Jacques the Fatalist and His Master Characters

Denis Diderot

Characters Discussed

(Great Characters in Literature)

The narrator

The narrator, who presents the conversations that compose the book. No description of him is provided. He frequently interrupts his characters to interject comments about the relationship between fiction and reality. He emphasizes the “made-up” character of his work, often changing from one story to another before the first has been completed. He combines authentic references to contemporary events with unexplained and bizarre jumps in chronology. He sometimes mentions other novelists, including Miguel de Cervantes and Samuel Richardson.


Jacques, a valet. He is the hero of the book, and his adventures are its chief subject. His exact age is not given, but he often discusses his military service, which took place twenty years before his dialogues with the Master; therefore, he is probably in his forties. He walks with a limp because one of his knees was shattered while he was in the army. He is attractive to women, as his many adventures indicate. A nonstop talker, he is subject to frequent distractions in his storytelling. He often repeats fatalistic slogans but arrives at no fixed conclusion about the effect on one’s actions of accepting fatalism. Fatalism does, however, influence his attitude, which is one of resigned cheerfulness. His tales usually have as their theme the near escapes from disaster occasioned by his frequent romances.

The Master

The Master, the principal conversation partner of Jacques. He is not described physically, but, like Jacques, he has seen military service. He is probably somewhat older than his valet. His principal role is to prod Jacques to untangle his stories. Without much success, he endeavors to get Jacques to complete one story before beginning another. He is generally in a good mood but is occasionally grumpy. He is heavily dependent on Jacques.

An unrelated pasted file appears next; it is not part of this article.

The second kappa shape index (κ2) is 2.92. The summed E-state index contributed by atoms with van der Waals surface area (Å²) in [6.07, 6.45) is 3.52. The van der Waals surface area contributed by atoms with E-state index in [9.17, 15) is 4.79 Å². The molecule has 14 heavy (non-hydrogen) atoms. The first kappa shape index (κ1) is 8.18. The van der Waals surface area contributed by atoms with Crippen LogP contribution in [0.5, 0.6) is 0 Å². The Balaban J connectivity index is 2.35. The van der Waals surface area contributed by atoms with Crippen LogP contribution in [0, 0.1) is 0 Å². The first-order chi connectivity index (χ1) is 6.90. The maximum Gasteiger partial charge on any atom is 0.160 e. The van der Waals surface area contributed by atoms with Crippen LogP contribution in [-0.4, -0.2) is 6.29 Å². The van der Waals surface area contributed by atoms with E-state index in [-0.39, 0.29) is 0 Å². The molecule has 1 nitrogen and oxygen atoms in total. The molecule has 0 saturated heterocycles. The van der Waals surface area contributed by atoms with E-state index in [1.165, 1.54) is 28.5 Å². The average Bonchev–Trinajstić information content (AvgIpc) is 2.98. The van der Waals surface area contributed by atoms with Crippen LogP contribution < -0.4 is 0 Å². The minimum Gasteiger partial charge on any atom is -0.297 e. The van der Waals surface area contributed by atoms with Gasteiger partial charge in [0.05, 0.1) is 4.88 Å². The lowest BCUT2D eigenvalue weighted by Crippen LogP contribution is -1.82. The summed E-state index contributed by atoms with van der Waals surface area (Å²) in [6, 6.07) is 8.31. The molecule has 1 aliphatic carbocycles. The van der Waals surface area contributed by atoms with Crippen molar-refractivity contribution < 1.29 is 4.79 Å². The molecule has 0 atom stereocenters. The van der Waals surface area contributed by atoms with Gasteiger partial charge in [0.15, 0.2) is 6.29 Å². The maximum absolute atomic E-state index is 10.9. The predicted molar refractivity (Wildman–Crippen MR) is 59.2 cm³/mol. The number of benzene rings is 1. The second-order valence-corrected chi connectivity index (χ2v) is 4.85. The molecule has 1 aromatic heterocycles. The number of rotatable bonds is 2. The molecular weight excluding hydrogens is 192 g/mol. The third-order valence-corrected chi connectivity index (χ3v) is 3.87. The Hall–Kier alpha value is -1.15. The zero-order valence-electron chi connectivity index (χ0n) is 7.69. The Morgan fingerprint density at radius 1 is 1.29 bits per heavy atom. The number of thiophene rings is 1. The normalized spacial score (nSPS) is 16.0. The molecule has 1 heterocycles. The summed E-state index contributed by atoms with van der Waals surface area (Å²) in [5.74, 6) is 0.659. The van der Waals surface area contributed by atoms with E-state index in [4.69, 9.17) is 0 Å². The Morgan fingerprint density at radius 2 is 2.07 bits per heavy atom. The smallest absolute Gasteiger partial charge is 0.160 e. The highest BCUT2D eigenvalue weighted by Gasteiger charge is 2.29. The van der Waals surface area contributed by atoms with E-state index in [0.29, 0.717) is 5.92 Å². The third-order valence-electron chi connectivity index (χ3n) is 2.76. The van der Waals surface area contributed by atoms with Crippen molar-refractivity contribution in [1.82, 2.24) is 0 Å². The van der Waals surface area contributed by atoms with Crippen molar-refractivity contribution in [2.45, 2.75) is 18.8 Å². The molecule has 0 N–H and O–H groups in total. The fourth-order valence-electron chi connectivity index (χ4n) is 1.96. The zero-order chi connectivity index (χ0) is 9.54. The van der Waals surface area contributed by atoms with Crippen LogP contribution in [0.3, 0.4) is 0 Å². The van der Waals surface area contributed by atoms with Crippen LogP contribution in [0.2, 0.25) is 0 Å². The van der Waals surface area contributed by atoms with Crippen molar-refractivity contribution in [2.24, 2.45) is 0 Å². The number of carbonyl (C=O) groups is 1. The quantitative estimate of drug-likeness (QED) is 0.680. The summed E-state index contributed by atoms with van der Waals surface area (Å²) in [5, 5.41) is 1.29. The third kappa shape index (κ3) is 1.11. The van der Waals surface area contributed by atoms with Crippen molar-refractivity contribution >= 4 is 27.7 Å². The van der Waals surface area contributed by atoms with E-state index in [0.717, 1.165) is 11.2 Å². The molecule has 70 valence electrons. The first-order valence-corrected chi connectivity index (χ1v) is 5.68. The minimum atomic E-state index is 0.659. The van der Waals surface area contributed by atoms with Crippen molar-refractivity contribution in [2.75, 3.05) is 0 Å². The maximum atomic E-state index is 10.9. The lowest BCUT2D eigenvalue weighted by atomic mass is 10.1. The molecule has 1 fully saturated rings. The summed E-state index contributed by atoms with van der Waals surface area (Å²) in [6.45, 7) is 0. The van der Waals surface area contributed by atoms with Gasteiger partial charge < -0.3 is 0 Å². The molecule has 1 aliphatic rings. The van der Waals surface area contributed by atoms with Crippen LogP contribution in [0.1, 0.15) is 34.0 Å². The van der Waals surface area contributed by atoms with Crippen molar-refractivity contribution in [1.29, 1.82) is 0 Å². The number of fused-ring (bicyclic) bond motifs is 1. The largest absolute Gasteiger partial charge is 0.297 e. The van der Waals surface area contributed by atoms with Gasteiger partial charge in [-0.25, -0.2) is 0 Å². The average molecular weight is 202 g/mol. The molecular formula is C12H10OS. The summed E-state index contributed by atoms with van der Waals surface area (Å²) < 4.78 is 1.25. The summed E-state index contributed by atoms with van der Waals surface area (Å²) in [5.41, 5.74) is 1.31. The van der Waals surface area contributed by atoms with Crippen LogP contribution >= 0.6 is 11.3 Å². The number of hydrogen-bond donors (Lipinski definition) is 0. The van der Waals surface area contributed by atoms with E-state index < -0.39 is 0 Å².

The innkeeper’s wife

The innkeeper’s wife, the teller of one of the main stories in the book. She is no longer “in the first flush of youth” but is still attractive. She is tall and full-figured, with beautiful hands. Like Jacques, she is a nonstop talker. Beneath a sometimes gruff exterior, she is unusually kindhearted. Her story is about the complicated relations, mixing love and jealousy, between the Marquis des Arcis and Madame de la Pommeraye. She recounts her story with considerable polish. How someone in her circumstances has come to possess intimate knowledge of the nobility is not explained.

The Characters

(Literary Essentials: World Fiction)

There are four major characters: Jacques, the master, the narrator, and the innkeeper’s wife. The narrator sets the mood and tone of the novel from his opening staccato series of questions and answers: “How did they meet? By chance like everyone else. What were their names? What’s that got to do with you?... Where were they going to? Does anyone ever really know where they are going to?”

This voice recurs throughout the narrative, haranguing the reader and upsetting expectations at every turn. Though he is identified with the author, it is important to recognize the distinction between the narrator’s persona and the actual Denis Diderot, who had considerable life outside the novel.Diderot himself cautioned readers to seek an author not in one of his characters but in his entire body of work. The reader, also a minor character, is a creation representing a group of typical readers’ attitudes and not necessarily those of the actual reader. Twentieth century readers are less likely to insist on the rules of literary composition (in particular, unity) and less likely to question the use of earthy vernacular. Otherwise, the insistence on romantic adventure, impossible coincidence, excessive action, wealthy and highborn characters; the impatience with the slow-moving, philosophic, and “realistic”; the insistence on inconsequential detail and description rather than on gestures and nuances of the spoken word; and above all, the passion for love stories—all are quite timeless.


(The entire section is 617 words.)